Intermediate opens way to making pesticides and flame retardants with novel silicon–phosphorus anion
A previously unknown silicon–phosphorus anion discovered by US scientists could open the way to making organophosphorus compounds like glyphosate and flame retardants directly from phosphoric acid. This avoids having to make white phosphorus first, a pyrophoric and toxic form of the element that takes huge amounts of energy to produce.
Most phosphorus ore is made into phosphoric acid, the majority of which is turned into phosphate fertilisers. Just 2% of phosphorus rock is reduced to make around 1 million tonne of white phosphorus every year. This process is immensely energy intensive, however. White phosphorus is produced in an electric arc furnace and the ore is melted at 1500°C, generating carbon monoxide and carbon dioxide as by-products.
White phosphorus is then oxidised to phosphorus trichloride with elemental chlorine and transformed into compounds such as pesticides, flame retardants and the battery electrolyte hexafluorophosphate, many of which don’t contain any chlorine. ‘It’s a bit of a waste, you stick chlorine on and in the next stage you strip it off again,’ says Willem Schipper, owner of a consultancy in the Netherlands that specialises in phosphorus chemicals, who wasn’t involved in the study. ‘Also, the large amount of energy you’ve invested to make [white phosphorus] is released again, and lost, upon further processing.’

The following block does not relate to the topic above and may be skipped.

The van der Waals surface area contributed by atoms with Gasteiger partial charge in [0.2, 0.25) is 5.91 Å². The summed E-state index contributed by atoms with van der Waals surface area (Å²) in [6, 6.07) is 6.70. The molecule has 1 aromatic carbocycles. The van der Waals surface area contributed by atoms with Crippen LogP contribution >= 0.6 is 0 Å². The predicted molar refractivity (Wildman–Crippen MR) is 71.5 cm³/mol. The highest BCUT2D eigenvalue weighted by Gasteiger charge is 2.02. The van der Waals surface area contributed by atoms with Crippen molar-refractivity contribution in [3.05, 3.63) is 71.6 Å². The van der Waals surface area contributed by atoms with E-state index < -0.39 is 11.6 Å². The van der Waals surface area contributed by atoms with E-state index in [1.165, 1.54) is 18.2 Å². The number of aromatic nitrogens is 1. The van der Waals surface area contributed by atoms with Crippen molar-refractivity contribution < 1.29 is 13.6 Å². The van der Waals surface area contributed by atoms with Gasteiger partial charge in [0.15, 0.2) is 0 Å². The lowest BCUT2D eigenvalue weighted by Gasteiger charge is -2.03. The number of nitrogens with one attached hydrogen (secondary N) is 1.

Christopher Cummins, from the Massachusetts Institute of Technology, and his graduate student Michael Geeson have now discovered a silylphosphide that offers a route between phosphoric acid and organophosphorus chemicals. The bis(trichlorosilyl)phosphide anion is the key intermediate between phosphoric acid and organophosphines, hexafluorophosphate and phosphine gas in a reaction sequence that neither requires white phosphorus nor elemental chlorine.
‘To our knowledge, [the silylphosphide] has never been described before,’ says Cummins. ‘That was one of the really delightful things about this work.’ To access it, the team reacted trimetaphosphate – dehydrated phosphoric acid – with trichlorosilane, a common chemical in the semiconductor industry.
The intermediate’s phosphorus–silicon bonds can then be converted into phosphorus–hydrogen, phosphorus–fluorine or phosphorus–carbon bonds. In some cases, the researchers didn’t even need to isolate the silylphosphide. ‘That was one of the really remarkable things to see that it’s possible to go from [trimetaphosphate] to a [primary] organophosphine all in one procedure,’ Cummins enthuses.
‘It’s a very nice piece of chemistry that avoids the use of [white phosphorus], which is spectacular,’ says Schipper. ‘However, it does use a trichlorosilane, a compound made through elemental silicon, which, as it happens, is made in a very similar process to phosphorus with almost the same energy use. The element is lost in the process, probably ending up as silicates.’
The ideal reaction, says Schipper, would transform the phosphorus–oxygen bonds in phosphate directly to phosphorus–carbon bonds, without having to invest in attaching another element only to remove it again at the next stage.
If Cummins’ reactions could be adapted to industrial scale, it could relieve the current bottleneck around white phosphorus, which the EU added to its list of critical materials in 2017. Cummins and Geeson now hope to test their procedure on larger scale at a pilot plant in Morocco, a country with a thriving phosphate industry due to its vast phosphate rock reserves.
M B Geeson and C C Cummins, Science, 2018, DOI: 10.1126/science.aar6620